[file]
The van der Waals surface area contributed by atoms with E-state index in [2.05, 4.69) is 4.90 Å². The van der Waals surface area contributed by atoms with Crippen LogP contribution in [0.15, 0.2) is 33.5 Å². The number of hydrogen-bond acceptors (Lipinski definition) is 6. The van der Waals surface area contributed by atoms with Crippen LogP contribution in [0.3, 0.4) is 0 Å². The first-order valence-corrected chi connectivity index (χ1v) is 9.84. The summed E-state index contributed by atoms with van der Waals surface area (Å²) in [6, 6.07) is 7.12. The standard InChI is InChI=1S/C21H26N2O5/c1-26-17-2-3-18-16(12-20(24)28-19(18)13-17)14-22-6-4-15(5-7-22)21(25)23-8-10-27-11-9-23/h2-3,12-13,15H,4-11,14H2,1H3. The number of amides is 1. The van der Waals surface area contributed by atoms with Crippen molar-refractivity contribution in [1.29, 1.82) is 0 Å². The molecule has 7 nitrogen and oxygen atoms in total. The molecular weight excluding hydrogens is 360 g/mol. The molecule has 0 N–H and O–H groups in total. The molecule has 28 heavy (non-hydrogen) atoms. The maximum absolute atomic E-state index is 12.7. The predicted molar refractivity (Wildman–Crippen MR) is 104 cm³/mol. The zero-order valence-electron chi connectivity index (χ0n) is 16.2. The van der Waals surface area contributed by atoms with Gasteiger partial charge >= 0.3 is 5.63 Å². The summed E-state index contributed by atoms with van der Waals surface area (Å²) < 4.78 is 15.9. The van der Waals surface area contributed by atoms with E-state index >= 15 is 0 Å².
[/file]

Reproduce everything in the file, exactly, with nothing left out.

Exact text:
The van der Waals surface area contributed by atoms with E-state index in [2.05, 4.69) is 4.90 Å². The van der Waals surface area contributed by atoms with Crippen LogP contribution in [0.15, 0.2) is 33.5 Å². The number of hydrogen-bond acceptors (Lipinski definition) is 6. The van der Waals surface area contributed by atoms with Crippen LogP contribution in [0.3, 0.4) is 0 Å². The first-order valence-corrected chi connectivity index (χ1v) is 9.84. The summed E-state index contributed by atoms with van der Waals surface area (Å²) in [6, 6.07) is 7.12. The standard InChI is InChI=1S/C21H26N2O5/c1-26-17-2-3-18-16(12-20(24)28-19(18)13-17)14-22-6-4-15(5-7-22)21(25)23-8-10-27-11-9-23/h2-3,12-13,15H,4-11,14H2,1H3. The number of amides is 1. The van der Waals surface area contributed by atoms with Crippen molar-refractivity contribution in [1.29, 1.82) is 0 Å². The molecule has 7 nitrogen and oxygen atoms in total. The molecular weight excluding hydrogens is 360 g/mol. The molecule has 0 N–H and O–H groups in total. The molecule has 28 heavy (non-hydrogen) atoms. The maximum absolute atomic E-state index is 12.7. The predicted molar refractivity (Wildman–Crippen MR) is 104 cm³/mol. The zero-order valence-electron chi connectivity index (χ0n) is 16.2. The van der Waals surface area contributed by atoms with Gasteiger partial charge >= 0.3 is 5.63 Å². The summed E-state index contributed by atoms with van der Waals surface area (Å²) < 4.78 is 15.9. The van der Waals surface area contributed by atoms with E-state index >= 15 is 0 Å².